Not everyone will see an albatross in their lifetime. You can only find these unique animals in select locations across the world. However, that doesn’t mean they have to stay a mystery to you. Take a closer look at this bird with these albatross facts.
- Albatross of the biological family Diomedeidae has 22 species.
- As a long-living bird, albatross has a recorded age reached 50 years.
- Albatross has the largest wingspan among bird species, growing up to 6.5-11 feet.
- Albatross can fly as fast as 60 mph.
- Living at sea makes up over 80% of the life of an albatross.
- Naturally, the large bird albatross is a seabird.
- As a diurnal animal, albatross is active during the day.
- Most albatross habitats are in the Southern Hemisphere.
- Only 3 albatross species reside in the North Pacific.
- Their tameness on land earned albatrosses nicknames like ‘mollymawk’ meaning ‘foolish gull’ and ‘gooney.’
- Albatross, just like its fellow oceanic birds, drink seawater.
- Humans hunt albatross to use their feathers as an ornament for women’s hats.
- Tiger sharks, the main predators of albatross, typically hunt young birds still learning to fly.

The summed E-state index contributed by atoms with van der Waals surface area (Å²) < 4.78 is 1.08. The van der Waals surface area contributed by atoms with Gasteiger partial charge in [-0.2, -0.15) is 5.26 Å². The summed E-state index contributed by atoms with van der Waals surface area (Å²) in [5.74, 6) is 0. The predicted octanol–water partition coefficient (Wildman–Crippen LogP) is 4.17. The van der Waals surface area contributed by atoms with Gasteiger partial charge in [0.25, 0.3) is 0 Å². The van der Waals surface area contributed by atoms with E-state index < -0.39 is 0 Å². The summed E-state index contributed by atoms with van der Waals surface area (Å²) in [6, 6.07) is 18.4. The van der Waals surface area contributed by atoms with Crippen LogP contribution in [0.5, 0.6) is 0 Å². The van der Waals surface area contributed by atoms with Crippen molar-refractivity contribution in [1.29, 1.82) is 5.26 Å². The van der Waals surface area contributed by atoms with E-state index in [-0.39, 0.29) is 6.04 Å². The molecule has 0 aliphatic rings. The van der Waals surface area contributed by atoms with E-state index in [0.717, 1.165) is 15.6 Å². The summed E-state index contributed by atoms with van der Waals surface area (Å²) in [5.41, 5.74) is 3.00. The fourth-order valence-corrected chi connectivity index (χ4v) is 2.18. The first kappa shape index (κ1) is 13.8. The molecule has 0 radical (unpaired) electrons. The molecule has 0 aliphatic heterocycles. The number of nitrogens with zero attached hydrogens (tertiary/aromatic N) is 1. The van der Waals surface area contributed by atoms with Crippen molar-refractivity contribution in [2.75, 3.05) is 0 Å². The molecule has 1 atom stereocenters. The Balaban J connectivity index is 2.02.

- The Māori people used albatross wing bones in carving tattoos into their skin at ceremonies.
- The expression “to have an albatross around their neck” refers to people who are sad.
- Albatross has been regarded as the “most legendary of all birds.”
- An old myth states that shooting or eating an albatross would bring bad luck.
- Instead of flapping its wings for lift, albatross glides on air currents.
- An albatross can fly hundreds of miles without flapping its wings.
- Unlike others of their fellow sea birds, albatrosses can walk very well on land.
The distinctive features of albatross include their big heads with strong, hooked beaks.
These body parts come handy due to their diet of slippery prey. Moreover, the sharp blades on the side prevent the loss of their catch.
Albatross are carnivorous.
Albatross feed on marine animals such as crabs, fish, krill, and squid. However, albatross have become notorious among mariners as they would sometimes follow ships for chances of dining on handouts or garbage.
Albatross searches for its prey from the sky.
Once it has detected a potential target, the albatross would then rush toward the water and dive to grab it. Another way for albatross to catch prey is by locating it from the surface of the water.